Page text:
Why the “America the Beautiful” Coke Ad Should Not Be Controversial

Why the “America the Beautiful” Coke Ad Should Not Be Controversial

I was taken aback at all the hatred — mostly from conservatives — toward the “America the Beautiful” Coke commercial that aired during the Superbowl last night.

The commercial was a beautiful display of the diversity found within our country — so why would anyone be upset over it?

I’ll tell you.

The individuals in the commercial sang “America, The Beautiful” in multiple languages, including English. Apparently, many conservatives took this to mean that Coke doesn’t believe English should be the official language of the United States or that what they were really singing was “open borders for all!”

Let’s calm down before we jump to hasty conclusions, people.  Many people, including most of our ancestors, came to America speaking little to no English. Yes, most of them eventually learned English – something citizens of this country should do. There was nothing in the commercial that denounced that.

The U.S. is comprised of people from different countries, many who speak two, three or more languages. I only wish I could say that of myself.

The was was Americana at its most diverse and it showcased some of the nation’s most iconic scenes: the California coastline, New York streets, Arizona desert and more.

The backlash was ugly and I was embarrassed by it. Is this really how you want to respond, conservatives? I’d think again.

Coca-Cola is quintessentially American and the brand has always used that identity to appeal to cultures globally. This commercial makes sense and is the epitome of patriotic for what it displays.

After reading far too many tweets spewing critical commentary about the commercial, I felt discouraged to be a part of such reactionary, negative people.

James Poniewozik of Time responded to the criticism wonderfully:

People like my immigrant mother and her immigrant sisters learn English as adults and raise their kids to speak it, and also speak French and Arabic at family get-togethers and on phone calls. We speak English in school and Spanish with grandparents and Spanglish with friends. We speak Creole and Chinese and Tagalog sitting down to family dinners–maybe with a bottle or two of Coke around the table, which is why Coke is smart to recognize this.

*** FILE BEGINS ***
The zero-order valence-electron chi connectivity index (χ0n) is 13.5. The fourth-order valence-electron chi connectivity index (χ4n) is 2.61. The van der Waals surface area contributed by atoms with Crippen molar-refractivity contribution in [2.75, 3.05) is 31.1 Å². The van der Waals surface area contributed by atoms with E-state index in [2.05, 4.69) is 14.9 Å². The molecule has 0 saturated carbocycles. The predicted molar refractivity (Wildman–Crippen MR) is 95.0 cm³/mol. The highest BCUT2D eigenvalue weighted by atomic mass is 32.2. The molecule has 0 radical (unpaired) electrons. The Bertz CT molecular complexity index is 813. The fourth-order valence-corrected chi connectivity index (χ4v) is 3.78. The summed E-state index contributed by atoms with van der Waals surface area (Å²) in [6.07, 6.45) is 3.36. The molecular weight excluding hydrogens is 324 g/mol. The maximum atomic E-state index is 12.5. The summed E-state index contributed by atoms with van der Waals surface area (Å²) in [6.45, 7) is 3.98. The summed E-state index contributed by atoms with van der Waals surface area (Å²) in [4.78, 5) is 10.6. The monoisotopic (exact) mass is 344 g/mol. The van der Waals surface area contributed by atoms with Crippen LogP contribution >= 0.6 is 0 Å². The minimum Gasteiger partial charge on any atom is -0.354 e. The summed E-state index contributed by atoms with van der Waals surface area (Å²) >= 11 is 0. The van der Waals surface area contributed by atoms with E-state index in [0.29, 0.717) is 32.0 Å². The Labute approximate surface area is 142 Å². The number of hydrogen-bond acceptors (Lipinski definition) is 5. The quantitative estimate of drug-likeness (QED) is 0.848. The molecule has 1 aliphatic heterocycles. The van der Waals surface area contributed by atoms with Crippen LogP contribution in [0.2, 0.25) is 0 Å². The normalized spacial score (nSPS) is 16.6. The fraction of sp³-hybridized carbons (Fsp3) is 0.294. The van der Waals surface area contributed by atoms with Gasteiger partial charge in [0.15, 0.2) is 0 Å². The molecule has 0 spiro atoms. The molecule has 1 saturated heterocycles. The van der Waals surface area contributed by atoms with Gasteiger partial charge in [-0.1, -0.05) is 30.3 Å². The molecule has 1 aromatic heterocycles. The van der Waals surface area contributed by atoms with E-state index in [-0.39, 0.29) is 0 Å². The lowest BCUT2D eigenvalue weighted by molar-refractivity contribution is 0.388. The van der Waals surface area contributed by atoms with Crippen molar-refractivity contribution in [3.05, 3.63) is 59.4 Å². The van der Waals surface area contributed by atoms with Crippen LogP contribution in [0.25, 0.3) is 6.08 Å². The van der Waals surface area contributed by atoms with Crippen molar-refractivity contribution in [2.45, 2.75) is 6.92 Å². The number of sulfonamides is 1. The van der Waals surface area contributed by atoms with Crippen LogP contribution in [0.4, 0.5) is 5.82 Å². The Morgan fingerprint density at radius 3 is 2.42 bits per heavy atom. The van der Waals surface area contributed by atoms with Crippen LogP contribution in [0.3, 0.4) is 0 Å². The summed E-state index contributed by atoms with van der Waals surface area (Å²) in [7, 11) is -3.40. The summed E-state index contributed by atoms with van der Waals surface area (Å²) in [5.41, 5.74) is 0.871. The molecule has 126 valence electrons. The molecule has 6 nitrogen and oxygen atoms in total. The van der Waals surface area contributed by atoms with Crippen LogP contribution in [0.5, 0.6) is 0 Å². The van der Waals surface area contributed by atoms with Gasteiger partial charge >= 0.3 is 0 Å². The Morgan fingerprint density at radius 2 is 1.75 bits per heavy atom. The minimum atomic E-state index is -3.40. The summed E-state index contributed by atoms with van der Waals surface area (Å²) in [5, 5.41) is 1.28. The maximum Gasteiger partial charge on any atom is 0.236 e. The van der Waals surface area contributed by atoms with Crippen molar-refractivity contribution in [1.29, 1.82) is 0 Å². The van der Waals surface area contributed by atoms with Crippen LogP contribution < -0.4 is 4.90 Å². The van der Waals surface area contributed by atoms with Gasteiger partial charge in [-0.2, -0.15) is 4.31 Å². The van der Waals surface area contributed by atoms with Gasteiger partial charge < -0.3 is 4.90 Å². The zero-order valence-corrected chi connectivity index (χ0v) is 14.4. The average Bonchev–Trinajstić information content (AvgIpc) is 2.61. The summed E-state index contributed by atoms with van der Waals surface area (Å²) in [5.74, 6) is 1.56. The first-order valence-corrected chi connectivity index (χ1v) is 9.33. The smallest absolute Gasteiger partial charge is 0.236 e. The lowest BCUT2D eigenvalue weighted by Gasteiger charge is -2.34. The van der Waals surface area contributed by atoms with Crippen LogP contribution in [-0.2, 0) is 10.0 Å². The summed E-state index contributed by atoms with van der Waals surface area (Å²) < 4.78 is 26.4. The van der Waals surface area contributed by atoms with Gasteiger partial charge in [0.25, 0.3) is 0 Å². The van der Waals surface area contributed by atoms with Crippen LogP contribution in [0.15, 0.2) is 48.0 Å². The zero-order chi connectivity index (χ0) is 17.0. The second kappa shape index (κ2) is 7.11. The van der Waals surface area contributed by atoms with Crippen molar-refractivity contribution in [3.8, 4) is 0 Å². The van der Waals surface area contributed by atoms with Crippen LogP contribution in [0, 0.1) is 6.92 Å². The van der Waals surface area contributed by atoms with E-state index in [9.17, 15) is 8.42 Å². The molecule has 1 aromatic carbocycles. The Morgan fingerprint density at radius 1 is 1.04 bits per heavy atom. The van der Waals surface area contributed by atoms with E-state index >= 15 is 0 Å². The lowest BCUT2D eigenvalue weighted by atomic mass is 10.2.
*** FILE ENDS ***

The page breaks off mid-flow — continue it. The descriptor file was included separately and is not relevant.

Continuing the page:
We come to America, in other words, and we become American–but we don’t erase everything else that we were before, we don’t forget our cultures and languages as if they never existed, and we don’t hide them as if they’re shameful or less than patriotic. We bring them out and share them, and they make this country better and stronger. America isn’t weakened because people don’t submit to a monoculture; it’s strong because it can absorb the peoples and aspirations and talents of the rest of the world without erasing their cultures.

I don’t believe in open borders, free for all amnesty or changing America’s official language. That doesn’t mean I can’t celebrate the country we are – with the thousands of languages spoken within our borders every day from sea to shining sea.

* For another perspective on the issue, check out Victory Girls blogger Cassy Fiano with her take. We may disagree but I always welcome healthy debate and conversation!

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    • Ron Keffer says:

      I think it was a disgrace to the american public. Probably would not have felt that way, but the way things are going towards a dictatorship, the constitution, the muslims, praying in the military, the irs scandal, the Benghazi scandal, the voter fraud…..the fact that government is looking into everyones underwear to make sure they are clean. Making people take the flu shot….who is making the money on that decision…..then I found out that the people over 65 who died and had the flu are not counted because of stupid reasons….I remember when they got on the band wagon about Driving Under The Influence and if they had a drink in the past 24 hours it was alcohol related no matter what your age was………………….you tell me

      What the hell is going on with our leaders…actually they are not leaders they are followers just like the general public. We have a President of the United States Of America who is known to sleep with the same sex……..where have our morals gone…….forget about religion, what about morals,

      . We need to take our country back…..Oh what difference does it make……..hillary clinton 2013

  • My first reaction to the ad was: pretty voice singing America the Beautiful, cool. As I watched and listened to the entire thing I had more of an unsettled feeling than anger and I actually just thought, oh brother, more PC bilge being spewed. Whatever, move on. What really got my goat was the reaction from quite a few libertarians and millennials posting and tweeting about how stupid, racist, and idiotic those of us were who didn’t like or appreciate the ad. Those of us who didn’t share their perception of the ad and thought it was divisive, politically correct bait put out there to accomplish just what it is accomplishing. Namely, pitting people against each other who actually have much in common. This is cynical and Coca Cola is hiding behind people to advance an agenda. That’s what I really didn’t like about this ad – not Americans of different ethnic backgrounds singing a song about America. Would I have liked the song sung in English, yes but to me the trouble I have with this ad goes much deeper than that. That’s my opinion.

    • Jodi says: